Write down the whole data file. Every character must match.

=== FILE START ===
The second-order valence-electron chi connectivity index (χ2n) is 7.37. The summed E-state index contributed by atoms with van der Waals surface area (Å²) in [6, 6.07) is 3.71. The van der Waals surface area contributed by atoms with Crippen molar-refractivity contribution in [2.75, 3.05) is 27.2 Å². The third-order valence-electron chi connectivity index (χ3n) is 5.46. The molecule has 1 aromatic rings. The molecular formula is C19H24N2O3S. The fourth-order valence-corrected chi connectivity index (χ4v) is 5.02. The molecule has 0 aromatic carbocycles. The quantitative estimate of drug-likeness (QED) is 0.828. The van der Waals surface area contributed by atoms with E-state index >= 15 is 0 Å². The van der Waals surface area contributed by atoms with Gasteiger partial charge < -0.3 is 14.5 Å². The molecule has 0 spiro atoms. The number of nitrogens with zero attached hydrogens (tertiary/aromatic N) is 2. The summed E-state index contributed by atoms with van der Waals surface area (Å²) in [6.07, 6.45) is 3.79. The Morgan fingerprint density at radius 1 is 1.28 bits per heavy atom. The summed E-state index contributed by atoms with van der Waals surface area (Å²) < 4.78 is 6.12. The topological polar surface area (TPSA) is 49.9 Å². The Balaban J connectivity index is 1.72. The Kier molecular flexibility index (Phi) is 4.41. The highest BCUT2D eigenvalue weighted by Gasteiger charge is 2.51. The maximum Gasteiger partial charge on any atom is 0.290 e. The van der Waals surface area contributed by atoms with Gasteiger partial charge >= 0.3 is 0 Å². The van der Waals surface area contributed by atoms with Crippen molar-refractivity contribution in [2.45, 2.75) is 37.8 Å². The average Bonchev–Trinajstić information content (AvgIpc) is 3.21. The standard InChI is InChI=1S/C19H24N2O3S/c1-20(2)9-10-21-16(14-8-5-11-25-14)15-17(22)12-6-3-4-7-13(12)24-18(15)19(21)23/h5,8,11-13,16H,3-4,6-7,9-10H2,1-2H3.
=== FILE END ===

The second-order valence-electron chi connectivity index (χ2n) is 7.37. The summed E-state index contributed by atoms with van der Waals surface area (Å²) in [6, 6.07) is 3.71. The van der Waals surface area contributed by atoms with Crippen molar-refractivity contribution in [2.75, 3.05) is 27.2 Å². The third-order valence-electron chi connectivity index (χ3n) is 5.46. The molecule has 1 aromatic rings. The molecular formula is C19H24N2O3S. The fourth-order valence-corrected chi connectivity index (χ4v) is 5.02. The molecule has 0 aromatic carbocycles. The quantitative estimate of drug-likeness (QED) is 0.828. The van der Waals surface area contributed by atoms with E-state index >= 15 is 0 Å². The van der Waals surface area contributed by atoms with Gasteiger partial charge < -0.3 is 14.5 Å². The molecule has 0 spiro atoms. The number of nitrogens with zero attached hydrogens (tertiary/aromatic N) is 2. The summed E-state index contributed by atoms with van der Waals surface area (Å²) in [6.07, 6.45) is 3.79. The Morgan fingerprint density at radius 1 is 1.28 bits per heavy atom. The summed E-state index contributed by atoms with van der Waals surface area (Å²) < 4.78 is 6.12. The topological polar surface area (TPSA) is 49.9 Å². The Balaban J connectivity index is 1.72. The Kier molecular flexibility index (Phi) is 4.41. The highest BCUT2D eigenvalue weighted by Gasteiger charge is 2.51. The maximum Gasteiger partial charge on any atom is 0.290 e. The van der Waals surface area contributed by atoms with Gasteiger partial charge >= 0.3 is 0 Å². The van der Waals surface area contributed by atoms with Crippen molar-refractivity contribution in [2.45, 2.75) is 37.8 Å². The average Bonchev–Trinajstić information content (AvgIpc) is 3.21. The standard InChI is InChI=1S/C19H24N2O3S/c1-20(2)9-10-21-16(14-8-5-11-25-14)15-17(22)12-6-3-4-7-13(12)24-18(15)19(21)23/h5,8,11-13,16H,3-4,6-7,9-10H2,1-2H3.